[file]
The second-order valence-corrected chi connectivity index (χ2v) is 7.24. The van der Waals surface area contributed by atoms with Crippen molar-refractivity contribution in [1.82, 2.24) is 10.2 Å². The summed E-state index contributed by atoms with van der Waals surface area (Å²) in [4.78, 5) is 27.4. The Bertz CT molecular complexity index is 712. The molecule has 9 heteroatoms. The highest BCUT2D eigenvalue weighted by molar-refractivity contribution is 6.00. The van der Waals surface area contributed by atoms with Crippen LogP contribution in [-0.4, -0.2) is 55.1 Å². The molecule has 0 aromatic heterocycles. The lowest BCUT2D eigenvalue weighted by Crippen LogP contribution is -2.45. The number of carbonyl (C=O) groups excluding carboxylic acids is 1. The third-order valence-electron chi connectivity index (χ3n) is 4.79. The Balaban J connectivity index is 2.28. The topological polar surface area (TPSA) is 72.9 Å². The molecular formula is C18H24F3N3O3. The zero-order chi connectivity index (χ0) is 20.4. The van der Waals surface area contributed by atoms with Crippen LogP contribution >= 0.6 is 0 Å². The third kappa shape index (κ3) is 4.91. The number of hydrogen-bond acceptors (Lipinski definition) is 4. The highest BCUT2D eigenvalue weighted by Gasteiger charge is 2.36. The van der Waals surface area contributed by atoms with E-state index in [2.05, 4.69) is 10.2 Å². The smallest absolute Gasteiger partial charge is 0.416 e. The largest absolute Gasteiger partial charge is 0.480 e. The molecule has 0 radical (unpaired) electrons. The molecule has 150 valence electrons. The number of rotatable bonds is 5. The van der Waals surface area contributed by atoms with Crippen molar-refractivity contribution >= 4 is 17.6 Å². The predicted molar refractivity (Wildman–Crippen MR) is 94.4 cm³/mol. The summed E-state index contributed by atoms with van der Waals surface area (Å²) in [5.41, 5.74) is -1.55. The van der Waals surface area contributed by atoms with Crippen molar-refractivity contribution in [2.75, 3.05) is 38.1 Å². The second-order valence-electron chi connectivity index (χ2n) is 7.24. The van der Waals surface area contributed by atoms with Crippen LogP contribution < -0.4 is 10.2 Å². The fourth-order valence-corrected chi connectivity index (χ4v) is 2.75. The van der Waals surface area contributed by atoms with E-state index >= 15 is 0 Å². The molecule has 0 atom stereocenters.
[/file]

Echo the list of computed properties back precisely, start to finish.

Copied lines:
The second-order valence-corrected chi connectivity index (χ2v) is 7.24. The van der Waals surface area contributed by atoms with Crippen molar-refractivity contribution in [1.82, 2.24) is 10.2 Å². The summed E-state index contributed by atoms with van der Waals surface area (Å²) in [4.78, 5) is 27.4. The Bertz CT molecular complexity index is 712. The molecule has 9 heteroatoms. The highest BCUT2D eigenvalue weighted by molar-refractivity contribution is 6.00. The van der Waals surface area contributed by atoms with Crippen LogP contribution in [-0.4, -0.2) is 55.1 Å². The molecule has 0 aromatic heterocycles. The lowest BCUT2D eigenvalue weighted by Crippen LogP contribution is -2.45. The number of carbonyl (C=O) groups excluding carboxylic acids is 1. The third-order valence-electron chi connectivity index (χ3n) is 4.79. The Balaban J connectivity index is 2.28. The topological polar surface area (TPSA) is 72.9 Å². The molecular formula is C18H24F3N3O3. The zero-order chi connectivity index (χ0) is 20.4. The van der Waals surface area contributed by atoms with Crippen LogP contribution >= 0.6 is 0 Å². The third kappa shape index (κ3) is 4.91. The number of hydrogen-bond acceptors (Lipinski definition) is 4. The highest BCUT2D eigenvalue weighted by Gasteiger charge is 2.36. The van der Waals surface area contributed by atoms with E-state index in [2.05, 4.69) is 10.2 Å². The smallest absolute Gasteiger partial charge is 0.416 e. The largest absolute Gasteiger partial charge is 0.480 e. The molecule has 0 radical (unpaired) electrons. The molecule has 150 valence electrons. The number of rotatable bonds is 5. The van der Waals surface area contributed by atoms with Crippen molar-refractivity contribution >= 4 is 17.6 Å². The predicted molar refractivity (Wildman–Crippen MR) is 94.4 cm³/mol. The summed E-state index contributed by atoms with van der Waals surface area (Å²) in [5.41, 5.74) is -1.55. The van der Waals surface area contributed by atoms with Crippen molar-refractivity contribution in [2.75, 3.05) is 38.1 Å². The second-order valence-electron chi connectivity index (χ2n) is 7.24. The van der Waals surface area contributed by atoms with Crippen LogP contribution < -0.4 is 10.2 Å². The fourth-order valence-corrected chi connectivity index (χ4v) is 2.75. The van der Waals surface area contributed by atoms with E-state index >= 15 is 0 Å². The molecule has 0 atom stereocenters.